Because no heat or chemicals are used in these methods, the oil extracted is said to be cold pressed, also referred to as the first pressing. Inferior oils are extracted after these first cold pressings. Regardless of which extraction procedure is used, oil and water must then be separated by centrifuge.
A harvest date on the bottle is important so that the oil can be consumed while still fresh. This is particularly important for the high-end oils such as artisanal oils, which generally command up to $50 a liter. As important as locating fresh oil is finding a reputable dealer, one who knows enough to keep oil away from its three enemies: heat, light and air.
All Mediterranean olive-oil-producing countries are members of the International Olive Oil Council and must abide by the standards set by this intergovernmental agency, based in Madrid. The IOOC classifies olive oil into several categories: extra virgin, virgin, olive oil and pomace oil. According to the council, extra virgin olive oil is oil that has been judged to have perfect flavor, color and aroma and no more than 1 percent oleic acid, a monounsaturated fatty acid. While the acidity can be measured scientifically, the more subjective qualities of taste, aroma and color--collectively called organoleptic properties--must be determined by a panel of expert IOOC tasters.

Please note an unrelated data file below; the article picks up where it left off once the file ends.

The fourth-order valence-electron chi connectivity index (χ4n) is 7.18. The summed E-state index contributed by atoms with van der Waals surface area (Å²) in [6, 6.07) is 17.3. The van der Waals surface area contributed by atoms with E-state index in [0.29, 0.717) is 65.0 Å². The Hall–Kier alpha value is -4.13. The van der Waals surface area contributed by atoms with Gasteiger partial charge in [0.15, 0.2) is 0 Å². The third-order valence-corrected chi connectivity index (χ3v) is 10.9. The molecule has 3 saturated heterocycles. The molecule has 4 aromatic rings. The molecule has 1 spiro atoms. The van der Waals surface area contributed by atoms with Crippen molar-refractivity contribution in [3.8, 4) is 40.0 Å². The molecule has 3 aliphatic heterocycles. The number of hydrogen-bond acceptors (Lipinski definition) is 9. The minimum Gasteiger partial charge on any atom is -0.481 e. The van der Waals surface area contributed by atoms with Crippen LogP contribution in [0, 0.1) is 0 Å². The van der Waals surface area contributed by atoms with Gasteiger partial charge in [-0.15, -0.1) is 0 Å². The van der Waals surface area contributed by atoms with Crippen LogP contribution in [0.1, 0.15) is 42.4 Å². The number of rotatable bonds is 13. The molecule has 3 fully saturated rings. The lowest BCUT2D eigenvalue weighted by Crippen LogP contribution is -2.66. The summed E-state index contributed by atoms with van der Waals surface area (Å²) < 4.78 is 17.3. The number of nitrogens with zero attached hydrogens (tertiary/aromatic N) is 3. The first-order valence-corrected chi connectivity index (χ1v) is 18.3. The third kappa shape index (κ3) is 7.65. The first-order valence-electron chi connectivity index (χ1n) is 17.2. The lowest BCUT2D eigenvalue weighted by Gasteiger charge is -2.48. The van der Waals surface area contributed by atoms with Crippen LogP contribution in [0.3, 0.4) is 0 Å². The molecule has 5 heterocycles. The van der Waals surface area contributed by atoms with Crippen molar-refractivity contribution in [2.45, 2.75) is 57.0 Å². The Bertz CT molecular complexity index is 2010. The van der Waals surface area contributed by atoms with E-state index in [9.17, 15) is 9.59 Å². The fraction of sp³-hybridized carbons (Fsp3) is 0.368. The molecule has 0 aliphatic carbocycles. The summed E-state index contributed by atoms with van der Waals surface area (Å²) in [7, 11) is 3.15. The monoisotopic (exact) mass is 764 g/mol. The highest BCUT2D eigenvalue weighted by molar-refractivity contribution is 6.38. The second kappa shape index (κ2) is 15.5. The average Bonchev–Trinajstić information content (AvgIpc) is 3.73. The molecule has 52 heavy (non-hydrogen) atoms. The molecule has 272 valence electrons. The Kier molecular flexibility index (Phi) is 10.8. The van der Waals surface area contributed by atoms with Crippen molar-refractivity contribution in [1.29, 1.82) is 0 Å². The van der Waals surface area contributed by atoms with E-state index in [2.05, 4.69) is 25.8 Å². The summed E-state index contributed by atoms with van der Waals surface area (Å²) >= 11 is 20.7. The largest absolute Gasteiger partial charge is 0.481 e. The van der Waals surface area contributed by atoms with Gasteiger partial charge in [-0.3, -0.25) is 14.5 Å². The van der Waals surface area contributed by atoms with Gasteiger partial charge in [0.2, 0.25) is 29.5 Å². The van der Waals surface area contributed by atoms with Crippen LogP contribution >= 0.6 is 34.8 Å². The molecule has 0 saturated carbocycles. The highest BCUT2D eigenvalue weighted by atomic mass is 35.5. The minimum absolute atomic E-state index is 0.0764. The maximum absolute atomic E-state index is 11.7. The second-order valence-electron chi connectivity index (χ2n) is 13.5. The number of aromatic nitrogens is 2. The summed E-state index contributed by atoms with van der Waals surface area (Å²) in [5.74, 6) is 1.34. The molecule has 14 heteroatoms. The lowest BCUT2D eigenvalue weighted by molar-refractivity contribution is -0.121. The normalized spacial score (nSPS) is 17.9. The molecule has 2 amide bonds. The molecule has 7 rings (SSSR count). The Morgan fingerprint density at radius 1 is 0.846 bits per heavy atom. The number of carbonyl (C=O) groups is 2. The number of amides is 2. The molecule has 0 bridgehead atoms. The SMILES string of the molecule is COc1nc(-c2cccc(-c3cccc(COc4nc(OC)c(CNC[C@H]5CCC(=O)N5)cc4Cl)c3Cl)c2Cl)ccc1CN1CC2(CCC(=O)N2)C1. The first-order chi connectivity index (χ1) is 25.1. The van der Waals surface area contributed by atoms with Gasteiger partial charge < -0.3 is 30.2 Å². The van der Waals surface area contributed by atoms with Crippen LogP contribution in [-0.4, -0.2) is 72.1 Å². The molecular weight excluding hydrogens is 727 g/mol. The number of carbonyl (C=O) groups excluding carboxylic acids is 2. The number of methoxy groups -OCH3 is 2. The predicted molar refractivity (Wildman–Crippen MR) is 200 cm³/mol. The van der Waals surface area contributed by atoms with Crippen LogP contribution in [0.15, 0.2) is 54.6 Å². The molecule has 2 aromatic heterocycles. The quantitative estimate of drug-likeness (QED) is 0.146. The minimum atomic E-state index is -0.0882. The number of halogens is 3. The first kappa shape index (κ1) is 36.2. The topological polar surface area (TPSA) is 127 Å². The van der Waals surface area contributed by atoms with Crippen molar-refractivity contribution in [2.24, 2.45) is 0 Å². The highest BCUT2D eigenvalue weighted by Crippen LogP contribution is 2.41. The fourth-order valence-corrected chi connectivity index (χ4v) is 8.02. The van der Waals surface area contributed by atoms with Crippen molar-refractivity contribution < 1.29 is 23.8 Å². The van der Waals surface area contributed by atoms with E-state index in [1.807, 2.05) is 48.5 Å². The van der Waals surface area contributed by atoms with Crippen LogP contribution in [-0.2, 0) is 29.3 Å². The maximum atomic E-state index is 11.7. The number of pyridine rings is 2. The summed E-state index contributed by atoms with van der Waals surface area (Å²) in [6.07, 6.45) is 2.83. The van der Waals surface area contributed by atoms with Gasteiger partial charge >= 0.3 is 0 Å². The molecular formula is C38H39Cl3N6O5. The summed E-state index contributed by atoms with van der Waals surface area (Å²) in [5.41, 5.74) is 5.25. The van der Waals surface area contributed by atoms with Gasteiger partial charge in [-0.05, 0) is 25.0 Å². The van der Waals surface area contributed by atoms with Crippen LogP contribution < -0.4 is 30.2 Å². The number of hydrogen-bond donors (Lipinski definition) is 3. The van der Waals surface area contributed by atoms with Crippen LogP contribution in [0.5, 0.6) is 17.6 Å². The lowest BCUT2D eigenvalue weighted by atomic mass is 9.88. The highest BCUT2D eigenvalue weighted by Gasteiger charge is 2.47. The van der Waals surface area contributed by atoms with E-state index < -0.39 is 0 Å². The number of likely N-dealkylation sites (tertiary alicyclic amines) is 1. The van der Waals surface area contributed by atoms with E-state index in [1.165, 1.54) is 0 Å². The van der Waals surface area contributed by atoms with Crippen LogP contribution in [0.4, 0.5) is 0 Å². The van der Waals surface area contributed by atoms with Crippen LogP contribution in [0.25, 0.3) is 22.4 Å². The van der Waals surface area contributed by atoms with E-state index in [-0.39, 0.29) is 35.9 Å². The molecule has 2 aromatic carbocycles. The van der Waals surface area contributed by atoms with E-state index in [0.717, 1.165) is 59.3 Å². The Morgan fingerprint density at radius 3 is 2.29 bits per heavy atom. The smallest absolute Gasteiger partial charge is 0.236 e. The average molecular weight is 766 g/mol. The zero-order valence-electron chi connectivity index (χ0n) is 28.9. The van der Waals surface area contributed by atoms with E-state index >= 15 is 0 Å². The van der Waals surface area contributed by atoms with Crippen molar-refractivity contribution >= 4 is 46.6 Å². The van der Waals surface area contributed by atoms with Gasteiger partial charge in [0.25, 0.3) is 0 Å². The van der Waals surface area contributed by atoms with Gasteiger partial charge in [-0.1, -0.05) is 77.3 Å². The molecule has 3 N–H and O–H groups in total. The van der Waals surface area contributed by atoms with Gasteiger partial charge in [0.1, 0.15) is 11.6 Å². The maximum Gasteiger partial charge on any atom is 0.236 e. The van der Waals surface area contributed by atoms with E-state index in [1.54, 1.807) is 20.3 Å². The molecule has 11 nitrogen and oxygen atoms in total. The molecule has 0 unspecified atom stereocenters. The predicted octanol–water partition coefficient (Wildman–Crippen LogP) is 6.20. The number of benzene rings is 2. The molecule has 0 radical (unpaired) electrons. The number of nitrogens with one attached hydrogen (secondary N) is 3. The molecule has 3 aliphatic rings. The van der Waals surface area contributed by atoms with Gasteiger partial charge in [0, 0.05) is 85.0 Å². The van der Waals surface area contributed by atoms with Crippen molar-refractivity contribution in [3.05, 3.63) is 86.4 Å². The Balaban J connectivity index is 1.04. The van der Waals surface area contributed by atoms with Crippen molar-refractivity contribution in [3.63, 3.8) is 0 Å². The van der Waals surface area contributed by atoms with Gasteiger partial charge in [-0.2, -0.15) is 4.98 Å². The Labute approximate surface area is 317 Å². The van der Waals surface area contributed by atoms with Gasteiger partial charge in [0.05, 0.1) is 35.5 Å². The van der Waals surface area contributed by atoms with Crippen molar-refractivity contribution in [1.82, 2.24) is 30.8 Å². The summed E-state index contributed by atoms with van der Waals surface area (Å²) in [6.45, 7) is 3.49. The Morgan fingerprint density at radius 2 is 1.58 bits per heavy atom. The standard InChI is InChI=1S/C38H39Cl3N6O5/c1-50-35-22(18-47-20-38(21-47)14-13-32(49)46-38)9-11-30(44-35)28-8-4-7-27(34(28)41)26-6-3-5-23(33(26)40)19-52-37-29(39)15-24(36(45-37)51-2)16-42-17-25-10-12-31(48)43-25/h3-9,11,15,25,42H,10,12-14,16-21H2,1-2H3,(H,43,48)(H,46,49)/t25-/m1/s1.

There are several levels of virgin olive oil, which have acidities of 1 to 3 percent. These oils are rarely seen in the United States, except as a component of oil simply labeled "olive oil." This oil was formerly called pure olive oil, though the words "pure" or "100% pure" may still be shown on the label. "Olive oil" is virgin oil that has been refined to remove especially high acidity and faults in flavor. To bring this oil's acidity down to its required level of 1 to 1.5 percent, it is combined with varying amounts of virgin oil. Pomace oil is made by using solvents to extract oil from olive residue that remains after pressing or centrifuge operations. It is used primarily in commercial cooking such as frying.
An olive oil known as extra light oil has no international standing as a category. The term refers to taste, not caloric content--all olive oil, regardless of the type, has about 120 calories and 14 grams of fat per tablespoon. "We did focus groups and found out that consumers knew olive oil was healthy, but they didn't like the taste. It was too heavy for them," says Monroe, who invented the extra light category at Bertolli in 1987, much to the chagrin of the international council.
Bertolli and other so-called supermarket brands such as Filippo Berio and Colavita have also been faulted by connoisseurs because bottles of their extra virgin oil contain no harvest date, making it impossible to know the age of the oil. But, Monroe counters, "We sell 10 times more oil than any other company. So the chances of our oil being fresh are greater than almost any other extra virgin oil. And filtering the oil also increases shelf life because unfiltered oil will spoil more quickly."
The third criticism leveled at supermarket oils is that they do not accurately reflect the country of origin. Some companies buy olive oil on the open market from a variety of sources, often getting their oil from Spain, the world's largest producer. If these olive oils are bottled in Italy, they can legally be labeled "Imported from Italy."